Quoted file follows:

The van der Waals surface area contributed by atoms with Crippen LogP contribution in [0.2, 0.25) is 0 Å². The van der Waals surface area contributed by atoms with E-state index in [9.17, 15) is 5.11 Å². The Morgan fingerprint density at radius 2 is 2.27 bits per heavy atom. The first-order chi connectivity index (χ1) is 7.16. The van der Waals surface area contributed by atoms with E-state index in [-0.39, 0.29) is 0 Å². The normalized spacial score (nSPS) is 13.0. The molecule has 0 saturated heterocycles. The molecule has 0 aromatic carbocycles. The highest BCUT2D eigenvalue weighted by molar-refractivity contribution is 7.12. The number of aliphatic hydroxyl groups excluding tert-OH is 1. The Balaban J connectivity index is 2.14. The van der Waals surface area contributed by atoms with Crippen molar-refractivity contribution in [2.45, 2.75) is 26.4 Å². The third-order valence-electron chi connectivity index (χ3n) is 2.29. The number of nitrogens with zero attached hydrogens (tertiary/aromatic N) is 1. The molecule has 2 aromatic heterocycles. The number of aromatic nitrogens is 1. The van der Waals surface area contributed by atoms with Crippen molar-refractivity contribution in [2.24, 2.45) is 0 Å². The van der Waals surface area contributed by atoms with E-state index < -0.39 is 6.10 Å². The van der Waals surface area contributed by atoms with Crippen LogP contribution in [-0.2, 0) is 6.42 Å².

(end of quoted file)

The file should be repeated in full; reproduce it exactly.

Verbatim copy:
The van der Waals surface area contributed by atoms with Crippen LogP contribution in [0.2, 0.25) is 0 Å². The van der Waals surface area contributed by atoms with E-state index in [9.17, 15) is 5.11 Å². The Morgan fingerprint density at radius 2 is 2.27 bits per heavy atom. The first-order chi connectivity index (χ1) is 7.16. The van der Waals surface area contributed by atoms with E-state index in [-0.39, 0.29) is 0 Å². The normalized spacial score (nSPS) is 13.0. The molecule has 0 saturated heterocycles. The molecule has 0 aromatic carbocycles. The highest BCUT2D eigenvalue weighted by molar-refractivity contribution is 7.12. The number of aliphatic hydroxyl groups excluding tert-OH is 1. The Balaban J connectivity index is 2.14. The van der Waals surface area contributed by atoms with Crippen molar-refractivity contribution in [2.45, 2.75) is 26.4 Å². The third-order valence-electron chi connectivity index (χ3n) is 2.29. The number of nitrogens with zero attached hydrogens (tertiary/aromatic N) is 1. The molecule has 2 aromatic heterocycles. The number of aromatic nitrogens is 1. The van der Waals surface area contributed by atoms with Crippen molar-refractivity contribution in [2.24, 2.45) is 0 Å². The van der Waals surface area contributed by atoms with E-state index < -0.39 is 6.10 Å². The van der Waals surface area contributed by atoms with Crippen LogP contribution in [-0.2, 0) is 6.42 Å².